Georg Jander receives $1 million NSF EDGE award to develop genomic tools for studying milkweed

by | Jun 26, 2017

Monarch butterfly on common milkweed (Credit: Anurag Agrawal)

BTI’s Georg Jander is leading one of ten research groups selected to receive awards through the Enabling Discovery through Genomic Tools (EDGE) program, overseen by the National Science Foundation’s (NSF’s) Biological Science Directorate. EDGE is a new program that funds the development of genomic tools and other resources for non-model organisms, thereby enabling research approaches in the scientific community.

In collaboration with co-principal investigators Anurag Agrawal (Cornell University, Department of Ecology and Evolutionary Biology), Steven Broyles (SUNY Cortland, Department of Biological Science), and Lukas Mueller (BTI, Bioinformatics), Jander’s team will develop genetic and genomic resources that will facilitate research on the molecular and chemical ecology of two milkweed species, common milkweed (Asclepias syriaca) and tropical milkweed (Asclepias curassavica). Funding from the Triad Foundation allowed them to demonstrate the feasibility of this research approach and generate preliminary data for the NSF grant application.

“Using milkweed as a model will help researchers to transition from analyzing these plants at a macro scale to looking at their molecular makeup,” said Jander. “These tools will help bridge the gap between genomics and ecology. Looking at ecologically-relevant plants can help us determine how the main similarities and differences among lineages evolved, and how that can explain the metabolic diversity that we see today.”

Valued for both its ecological importance and medicinal potential, milkweeds serve as an appealing subject for study. In natural ecosystems, milkweeds are critical for ecologically-esteemed insect species such as monarch butterflies and bumblebees. At the molecular level, they produce unique chemicals that not only protect them against pests, but also have promising human health applications.

Common milkweed flowering (Credit: Anurag Agrawal)

Jander’s team is particularly interested in the biosynthesis of cardiac glycosides and pregnane glycosides, compounds produced in milkweed that serve as chemical defenses against pest species. However, these same compounds also have been investigated for their role in treating diseases like heart disease and cancer. By analyzing the genomes of the two milkweed species, researchers will be able to identify genomic regions that regulate the abundance of these compounds and where they are produced in the plants. Their goal is to identify the as yet unknown biosynthetic pathways of ecologically and medically relevant plant metabolites.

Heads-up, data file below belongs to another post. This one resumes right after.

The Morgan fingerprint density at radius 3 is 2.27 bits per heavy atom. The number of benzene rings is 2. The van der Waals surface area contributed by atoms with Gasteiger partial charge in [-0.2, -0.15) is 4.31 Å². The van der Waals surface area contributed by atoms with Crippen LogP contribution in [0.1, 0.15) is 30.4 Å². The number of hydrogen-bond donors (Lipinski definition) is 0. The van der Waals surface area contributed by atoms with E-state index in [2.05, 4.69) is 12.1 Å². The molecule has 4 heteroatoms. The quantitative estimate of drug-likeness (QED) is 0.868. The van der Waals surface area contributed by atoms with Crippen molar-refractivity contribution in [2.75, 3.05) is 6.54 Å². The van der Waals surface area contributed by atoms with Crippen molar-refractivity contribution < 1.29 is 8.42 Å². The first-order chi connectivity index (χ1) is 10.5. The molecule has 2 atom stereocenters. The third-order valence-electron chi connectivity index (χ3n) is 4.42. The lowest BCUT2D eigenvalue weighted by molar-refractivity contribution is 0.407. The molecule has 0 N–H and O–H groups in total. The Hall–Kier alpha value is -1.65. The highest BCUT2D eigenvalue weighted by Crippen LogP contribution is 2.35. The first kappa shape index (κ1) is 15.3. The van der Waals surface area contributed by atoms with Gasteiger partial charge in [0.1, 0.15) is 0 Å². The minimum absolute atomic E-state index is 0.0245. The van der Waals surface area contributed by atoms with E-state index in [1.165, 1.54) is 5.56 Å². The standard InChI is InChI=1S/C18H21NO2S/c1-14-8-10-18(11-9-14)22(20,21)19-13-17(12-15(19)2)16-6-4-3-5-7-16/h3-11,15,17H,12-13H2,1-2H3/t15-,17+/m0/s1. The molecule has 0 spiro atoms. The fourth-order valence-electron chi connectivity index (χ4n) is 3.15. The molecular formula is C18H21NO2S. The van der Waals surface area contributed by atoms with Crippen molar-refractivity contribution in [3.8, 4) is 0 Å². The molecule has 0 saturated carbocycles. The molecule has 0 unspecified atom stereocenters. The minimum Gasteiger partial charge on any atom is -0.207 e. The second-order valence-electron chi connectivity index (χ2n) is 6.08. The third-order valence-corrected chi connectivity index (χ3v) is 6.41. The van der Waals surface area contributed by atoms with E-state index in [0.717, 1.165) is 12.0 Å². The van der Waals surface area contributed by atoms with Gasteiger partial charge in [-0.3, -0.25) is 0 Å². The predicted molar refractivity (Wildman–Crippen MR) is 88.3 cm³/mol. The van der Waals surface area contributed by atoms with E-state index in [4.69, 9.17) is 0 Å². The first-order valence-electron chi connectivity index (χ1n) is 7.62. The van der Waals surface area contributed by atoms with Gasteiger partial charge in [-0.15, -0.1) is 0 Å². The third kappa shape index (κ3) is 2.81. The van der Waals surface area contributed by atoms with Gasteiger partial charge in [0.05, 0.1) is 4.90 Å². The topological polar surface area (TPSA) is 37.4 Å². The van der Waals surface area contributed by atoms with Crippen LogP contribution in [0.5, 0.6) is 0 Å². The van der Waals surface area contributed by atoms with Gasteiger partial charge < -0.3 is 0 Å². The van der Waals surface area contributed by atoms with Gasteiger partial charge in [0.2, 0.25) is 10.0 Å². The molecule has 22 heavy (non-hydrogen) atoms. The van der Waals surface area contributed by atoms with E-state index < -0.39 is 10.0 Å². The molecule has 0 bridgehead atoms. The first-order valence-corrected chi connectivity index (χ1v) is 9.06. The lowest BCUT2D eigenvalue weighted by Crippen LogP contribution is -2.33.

Jander’s team will sequence the genomes of two milkweed species to develop genetic maps, improved research protocols, and education and outreach resources. The resulting genomic information and research tools will be made publicly available, so that other scientists can use them in future studies. The project’s website,, is currently under construction, but will feature newly-developed milkweed resources including molecular protocols, genome sequences, transcriptome data, and correlative analyses linking the transcriptomes, metabolomes, and other milkweed phenotypes.

Not only will these tools have promising uses for laboratory work, but they can also be applied to large-scale ecological studies. “Genomic data can help answer questions that can’t be fully addressed through traditional field ecology. We want to bring the use of genomics and quantitative genetics to studying non-model species in the natural environment,” said Jander.

Click here to read the NSF’s official news release. 

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